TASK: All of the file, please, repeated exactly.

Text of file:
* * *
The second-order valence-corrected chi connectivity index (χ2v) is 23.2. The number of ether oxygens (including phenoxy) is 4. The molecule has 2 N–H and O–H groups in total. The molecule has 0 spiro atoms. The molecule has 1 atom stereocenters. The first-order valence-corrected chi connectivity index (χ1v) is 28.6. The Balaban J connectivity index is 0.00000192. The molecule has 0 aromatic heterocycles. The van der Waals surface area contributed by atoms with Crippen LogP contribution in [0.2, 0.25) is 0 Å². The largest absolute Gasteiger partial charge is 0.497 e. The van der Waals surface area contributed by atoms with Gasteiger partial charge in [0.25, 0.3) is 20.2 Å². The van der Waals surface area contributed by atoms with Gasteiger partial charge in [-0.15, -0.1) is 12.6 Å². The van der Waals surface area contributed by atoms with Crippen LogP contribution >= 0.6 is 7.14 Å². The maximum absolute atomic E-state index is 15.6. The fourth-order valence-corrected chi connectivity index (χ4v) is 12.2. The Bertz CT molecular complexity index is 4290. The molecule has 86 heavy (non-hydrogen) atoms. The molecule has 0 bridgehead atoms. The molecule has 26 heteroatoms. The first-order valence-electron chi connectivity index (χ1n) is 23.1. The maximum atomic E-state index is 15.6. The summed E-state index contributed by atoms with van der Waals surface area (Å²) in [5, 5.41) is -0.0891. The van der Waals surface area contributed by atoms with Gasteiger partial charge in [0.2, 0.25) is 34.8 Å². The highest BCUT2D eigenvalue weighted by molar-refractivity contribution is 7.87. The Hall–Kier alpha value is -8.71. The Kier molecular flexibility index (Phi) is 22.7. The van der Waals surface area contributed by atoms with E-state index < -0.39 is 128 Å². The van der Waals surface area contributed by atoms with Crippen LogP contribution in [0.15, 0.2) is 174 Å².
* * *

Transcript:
The second-order valence-corrected chi connectivity index (χ2v) is 23.2. The number of ether oxygens (including phenoxy) is 4. The molecule has 2 N–H and O–H groups in total. The molecule has 0 spiro atoms. The molecule has 1 atom stereocenters. The first-order valence-corrected chi connectivity index (χ1v) is 28.6. The Balaban J connectivity index is 0.00000192. The molecule has 0 aromatic heterocycles. The van der Waals surface area contributed by atoms with Crippen LogP contribution in [0.2, 0.25) is 0 Å². The largest absolute Gasteiger partial charge is 0.497 e. The van der Waals surface area contributed by atoms with Gasteiger partial charge in [0.25, 0.3) is 20.2 Å². The van der Waals surface area contributed by atoms with Gasteiger partial charge in [-0.15, -0.1) is 12.6 Å². The van der Waals surface area contributed by atoms with Crippen LogP contribution >= 0.6 is 7.14 Å². The maximum absolute atomic E-state index is 15.6. The fourth-order valence-corrected chi connectivity index (χ4v) is 12.2. The Bertz CT molecular complexity index is 4290. The molecule has 86 heavy (non-hydrogen) atoms. The molecule has 0 bridgehead atoms. The molecule has 26 heteroatoms. The first-order valence-electron chi connectivity index (χ1n) is 23.1. The maximum atomic E-state index is 15.6. The summed E-state index contributed by atoms with van der Waals surface area (Å²) in [5, 5.41) is -0.0891. The van der Waals surface area contributed by atoms with Gasteiger partial charge in [0.2, 0.25) is 34.8 Å². The highest BCUT2D eigenvalue weighted by molar-refractivity contribution is 7.87. The Hall–Kier alpha value is -8.71. The Kier molecular flexibility index (Phi) is 22.7. The van der Waals surface area contributed by atoms with E-state index < -0.39 is 128 Å². The van der Waals surface area contributed by atoms with Crippen LogP contribution in [0.15, 0.2) is 174 Å².